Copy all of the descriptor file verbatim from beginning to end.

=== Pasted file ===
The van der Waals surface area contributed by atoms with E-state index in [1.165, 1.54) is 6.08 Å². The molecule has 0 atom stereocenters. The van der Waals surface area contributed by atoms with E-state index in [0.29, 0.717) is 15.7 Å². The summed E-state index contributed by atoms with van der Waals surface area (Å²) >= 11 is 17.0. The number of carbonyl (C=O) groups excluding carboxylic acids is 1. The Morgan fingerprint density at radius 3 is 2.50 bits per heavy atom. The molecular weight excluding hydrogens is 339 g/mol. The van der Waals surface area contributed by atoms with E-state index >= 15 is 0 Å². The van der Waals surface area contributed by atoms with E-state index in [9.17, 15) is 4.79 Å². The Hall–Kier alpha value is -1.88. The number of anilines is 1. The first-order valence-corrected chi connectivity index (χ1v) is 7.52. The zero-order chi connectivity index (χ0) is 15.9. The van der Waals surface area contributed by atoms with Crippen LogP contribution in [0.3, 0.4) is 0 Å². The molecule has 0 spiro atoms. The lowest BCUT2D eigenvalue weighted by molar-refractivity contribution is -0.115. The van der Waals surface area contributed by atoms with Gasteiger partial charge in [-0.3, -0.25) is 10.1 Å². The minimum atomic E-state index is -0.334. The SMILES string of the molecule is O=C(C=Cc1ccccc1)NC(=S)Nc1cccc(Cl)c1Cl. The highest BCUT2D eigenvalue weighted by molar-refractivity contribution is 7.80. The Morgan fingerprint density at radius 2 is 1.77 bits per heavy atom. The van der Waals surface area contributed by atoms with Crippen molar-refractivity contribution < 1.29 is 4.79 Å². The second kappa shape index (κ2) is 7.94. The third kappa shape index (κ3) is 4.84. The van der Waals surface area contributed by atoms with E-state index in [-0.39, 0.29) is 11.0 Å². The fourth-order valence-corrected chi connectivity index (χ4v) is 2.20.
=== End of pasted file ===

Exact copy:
The van der Waals surface area contributed by atoms with E-state index in [1.165, 1.54) is 6.08 Å². The molecule has 0 atom stereocenters. The van der Waals surface area contributed by atoms with E-state index in [0.29, 0.717) is 15.7 Å². The summed E-state index contributed by atoms with van der Waals surface area (Å²) >= 11 is 17.0. The number of carbonyl (C=O) groups excluding carboxylic acids is 1. The Morgan fingerprint density at radius 3 is 2.50 bits per heavy atom. The molecular weight excluding hydrogens is 339 g/mol. The van der Waals surface area contributed by atoms with E-state index >= 15 is 0 Å². The van der Waals surface area contributed by atoms with E-state index in [9.17, 15) is 4.79 Å². The Hall–Kier alpha value is -1.88. The number of anilines is 1. The first-order valence-corrected chi connectivity index (χ1v) is 7.52. The zero-order chi connectivity index (χ0) is 15.9. The van der Waals surface area contributed by atoms with Crippen LogP contribution in [0.3, 0.4) is 0 Å². The molecule has 0 spiro atoms. The lowest BCUT2D eigenvalue weighted by molar-refractivity contribution is -0.115. The van der Waals surface area contributed by atoms with Gasteiger partial charge in [-0.3, -0.25) is 10.1 Å². The minimum atomic E-state index is -0.334. The SMILES string of the molecule is O=C(C=Cc1ccccc1)NC(=S)Nc1cccc(Cl)c1Cl. The highest BCUT2D eigenvalue weighted by molar-refractivity contribution is 7.80. The Morgan fingerprint density at radius 2 is 1.77 bits per heavy atom. The van der Waals surface area contributed by atoms with Crippen molar-refractivity contribution < 1.29 is 4.79 Å². The second kappa shape index (κ2) is 7.94. The third kappa shape index (κ3) is 4.84. The van der Waals surface area contributed by atoms with E-state index in [-0.39, 0.29) is 11.0 Å². The fourth-order valence-corrected chi connectivity index (χ4v) is 2.20.